Guide to Buying Motorcycle Brake Pads

When you need to make an emergency stop is when your brake pads really matter. The truth is brake pads are way up there with your bike tires if you want to rank important motorcycle parts. Good quality brake pads enhance the overall handling of your bike.

If you love riding at high speed and going off-road then for your own safety you need to know your brake pads are up to the task. They are like consumables because they wear out with time. I recommend having regular checks because you don’t want them to fail when you have an emergency.

If I am on the road often, I normally take the dust cover off the brake calipers and visually check the brake pads. When checking if I find the pad material has worn down to 2mm or I can’t see the wear indicator, then I replace my pads. For my bike, I always look for stores that I can get genuine Harley Davidson OEM parts. Also, I find that it’s best to stick to the brake pad grade recommended by the manufacturer.

Types of brake pads

There are different friction levels on brake pads starting from  E- H. E has the least friction while H has the most. The major difference in brake pads is the type of material the pads are made of.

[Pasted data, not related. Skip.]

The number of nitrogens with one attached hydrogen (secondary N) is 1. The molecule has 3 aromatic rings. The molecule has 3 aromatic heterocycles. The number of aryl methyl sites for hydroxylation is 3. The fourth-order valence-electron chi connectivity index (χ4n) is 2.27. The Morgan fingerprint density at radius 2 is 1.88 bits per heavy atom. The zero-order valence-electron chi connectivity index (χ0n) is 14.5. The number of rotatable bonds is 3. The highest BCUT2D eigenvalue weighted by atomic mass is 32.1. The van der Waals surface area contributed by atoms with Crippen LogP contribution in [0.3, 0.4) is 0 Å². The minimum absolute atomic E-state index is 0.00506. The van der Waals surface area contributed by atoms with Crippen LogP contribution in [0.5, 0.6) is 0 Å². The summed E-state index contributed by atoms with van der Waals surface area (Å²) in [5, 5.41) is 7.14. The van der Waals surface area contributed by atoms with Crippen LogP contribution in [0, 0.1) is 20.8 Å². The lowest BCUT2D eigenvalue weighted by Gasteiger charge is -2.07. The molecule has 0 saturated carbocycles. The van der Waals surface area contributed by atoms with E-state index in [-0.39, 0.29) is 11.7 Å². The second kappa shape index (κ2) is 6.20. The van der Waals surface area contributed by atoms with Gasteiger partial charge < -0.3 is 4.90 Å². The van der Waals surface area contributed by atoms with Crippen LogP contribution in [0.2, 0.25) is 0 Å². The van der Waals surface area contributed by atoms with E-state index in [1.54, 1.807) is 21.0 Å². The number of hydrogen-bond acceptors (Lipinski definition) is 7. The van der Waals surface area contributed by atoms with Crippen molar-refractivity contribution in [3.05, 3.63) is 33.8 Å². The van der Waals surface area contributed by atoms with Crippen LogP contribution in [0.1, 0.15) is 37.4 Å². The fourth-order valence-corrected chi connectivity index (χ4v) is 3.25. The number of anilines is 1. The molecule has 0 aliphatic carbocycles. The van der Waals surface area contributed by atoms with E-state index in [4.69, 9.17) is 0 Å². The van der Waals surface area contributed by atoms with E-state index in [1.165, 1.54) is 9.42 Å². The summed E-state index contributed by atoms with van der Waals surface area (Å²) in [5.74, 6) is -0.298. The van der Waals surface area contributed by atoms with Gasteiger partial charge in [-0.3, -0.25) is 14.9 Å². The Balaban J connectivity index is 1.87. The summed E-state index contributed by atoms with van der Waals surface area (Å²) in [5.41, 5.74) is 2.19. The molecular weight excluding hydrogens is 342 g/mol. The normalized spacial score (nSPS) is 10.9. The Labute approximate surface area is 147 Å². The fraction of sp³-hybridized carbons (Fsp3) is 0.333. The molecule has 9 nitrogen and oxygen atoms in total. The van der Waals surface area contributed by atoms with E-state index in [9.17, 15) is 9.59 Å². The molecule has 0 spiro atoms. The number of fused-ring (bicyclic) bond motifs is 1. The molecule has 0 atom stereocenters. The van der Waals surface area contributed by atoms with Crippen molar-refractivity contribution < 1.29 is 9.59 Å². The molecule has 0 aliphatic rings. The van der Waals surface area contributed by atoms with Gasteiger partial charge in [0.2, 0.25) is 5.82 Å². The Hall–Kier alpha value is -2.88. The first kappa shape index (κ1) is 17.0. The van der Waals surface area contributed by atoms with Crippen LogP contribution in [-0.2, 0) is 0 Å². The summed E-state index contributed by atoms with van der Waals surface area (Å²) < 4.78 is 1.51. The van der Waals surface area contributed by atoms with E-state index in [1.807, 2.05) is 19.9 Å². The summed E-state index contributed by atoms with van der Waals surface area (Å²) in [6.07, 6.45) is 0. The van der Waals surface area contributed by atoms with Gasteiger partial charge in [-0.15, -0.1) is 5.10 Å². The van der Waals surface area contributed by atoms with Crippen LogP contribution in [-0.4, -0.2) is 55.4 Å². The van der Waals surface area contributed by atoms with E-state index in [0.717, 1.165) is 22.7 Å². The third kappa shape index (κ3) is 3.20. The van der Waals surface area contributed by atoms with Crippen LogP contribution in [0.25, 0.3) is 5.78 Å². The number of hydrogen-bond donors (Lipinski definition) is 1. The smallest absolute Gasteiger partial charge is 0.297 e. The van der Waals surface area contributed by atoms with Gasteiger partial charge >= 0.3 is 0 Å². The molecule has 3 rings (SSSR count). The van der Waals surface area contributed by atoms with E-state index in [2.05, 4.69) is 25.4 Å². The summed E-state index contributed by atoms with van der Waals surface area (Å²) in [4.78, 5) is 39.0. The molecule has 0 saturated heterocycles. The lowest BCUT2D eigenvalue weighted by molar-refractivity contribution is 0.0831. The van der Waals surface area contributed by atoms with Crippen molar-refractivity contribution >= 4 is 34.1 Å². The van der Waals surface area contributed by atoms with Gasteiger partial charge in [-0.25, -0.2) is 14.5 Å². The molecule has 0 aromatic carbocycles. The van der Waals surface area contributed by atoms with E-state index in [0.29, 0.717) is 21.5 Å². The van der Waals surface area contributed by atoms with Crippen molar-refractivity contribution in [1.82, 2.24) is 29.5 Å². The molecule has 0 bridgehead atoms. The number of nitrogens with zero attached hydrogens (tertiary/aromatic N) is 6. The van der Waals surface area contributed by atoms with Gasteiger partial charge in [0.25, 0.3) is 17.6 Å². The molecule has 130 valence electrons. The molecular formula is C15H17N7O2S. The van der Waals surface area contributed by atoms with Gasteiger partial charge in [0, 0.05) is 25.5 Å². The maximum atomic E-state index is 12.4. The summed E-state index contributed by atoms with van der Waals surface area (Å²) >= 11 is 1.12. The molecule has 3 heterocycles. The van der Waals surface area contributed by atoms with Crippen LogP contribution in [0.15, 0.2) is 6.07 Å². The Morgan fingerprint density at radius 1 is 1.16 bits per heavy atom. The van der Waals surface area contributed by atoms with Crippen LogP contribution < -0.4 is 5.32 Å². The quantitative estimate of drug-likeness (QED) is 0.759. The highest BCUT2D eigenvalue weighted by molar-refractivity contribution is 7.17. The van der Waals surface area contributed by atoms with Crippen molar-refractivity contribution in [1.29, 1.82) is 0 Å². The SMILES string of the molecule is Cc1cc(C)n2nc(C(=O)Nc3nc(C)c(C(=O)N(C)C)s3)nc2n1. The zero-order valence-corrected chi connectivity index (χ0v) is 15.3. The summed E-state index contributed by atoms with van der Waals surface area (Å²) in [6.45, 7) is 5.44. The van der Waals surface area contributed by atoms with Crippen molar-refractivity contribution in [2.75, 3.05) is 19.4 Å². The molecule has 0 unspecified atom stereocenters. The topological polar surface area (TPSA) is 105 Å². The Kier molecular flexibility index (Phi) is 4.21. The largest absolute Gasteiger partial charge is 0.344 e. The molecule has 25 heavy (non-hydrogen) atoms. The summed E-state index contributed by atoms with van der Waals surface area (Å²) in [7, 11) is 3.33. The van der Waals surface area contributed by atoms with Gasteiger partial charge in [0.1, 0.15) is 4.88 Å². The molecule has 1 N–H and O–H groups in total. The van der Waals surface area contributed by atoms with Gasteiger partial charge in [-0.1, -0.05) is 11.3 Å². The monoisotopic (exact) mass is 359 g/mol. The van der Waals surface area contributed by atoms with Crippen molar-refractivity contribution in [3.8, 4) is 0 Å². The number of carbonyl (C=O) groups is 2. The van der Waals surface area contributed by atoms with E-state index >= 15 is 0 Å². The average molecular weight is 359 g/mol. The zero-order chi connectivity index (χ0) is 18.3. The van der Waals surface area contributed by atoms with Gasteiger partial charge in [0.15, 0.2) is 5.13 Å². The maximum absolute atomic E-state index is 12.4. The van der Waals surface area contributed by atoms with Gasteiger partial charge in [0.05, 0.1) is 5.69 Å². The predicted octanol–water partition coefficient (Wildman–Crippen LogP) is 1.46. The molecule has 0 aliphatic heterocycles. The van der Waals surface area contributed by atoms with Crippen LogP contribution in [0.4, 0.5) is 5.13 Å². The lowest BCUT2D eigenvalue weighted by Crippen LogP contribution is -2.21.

●    Sintered: if you have a high performance bike and you are doing your everyday riding then this brakes are recommended for you. Their level of braking compound and metal particles is very high.

●   Semi-sintered: Also known as semi-metallic. I recommend them for touring because they offer consistency in braking regardless of the temperature.

●  Organic: most common brake pads have asbestos which can be hazardous. Organic brakes have kevlar instead. It gives you smoother braking compared to sintered. The only pitfall is that the brakes can fade very fast under frequent heavy braking. For this reason, I recommend that you don’t use them if you are a sports rider.

●  Ceramic: I would recommend ceramic brakes for every motorcycle. They give you the braking power of sintered and the smooth feel of organic brakes. They have ceramic particles on the pad material so they are less noisy.

I know there are so many brands in the market today but I always stick to the known brands that already have a proven track record. To avoid the hustle of looking at different brands, I get the OEM brake pads from my bikes manufacturers.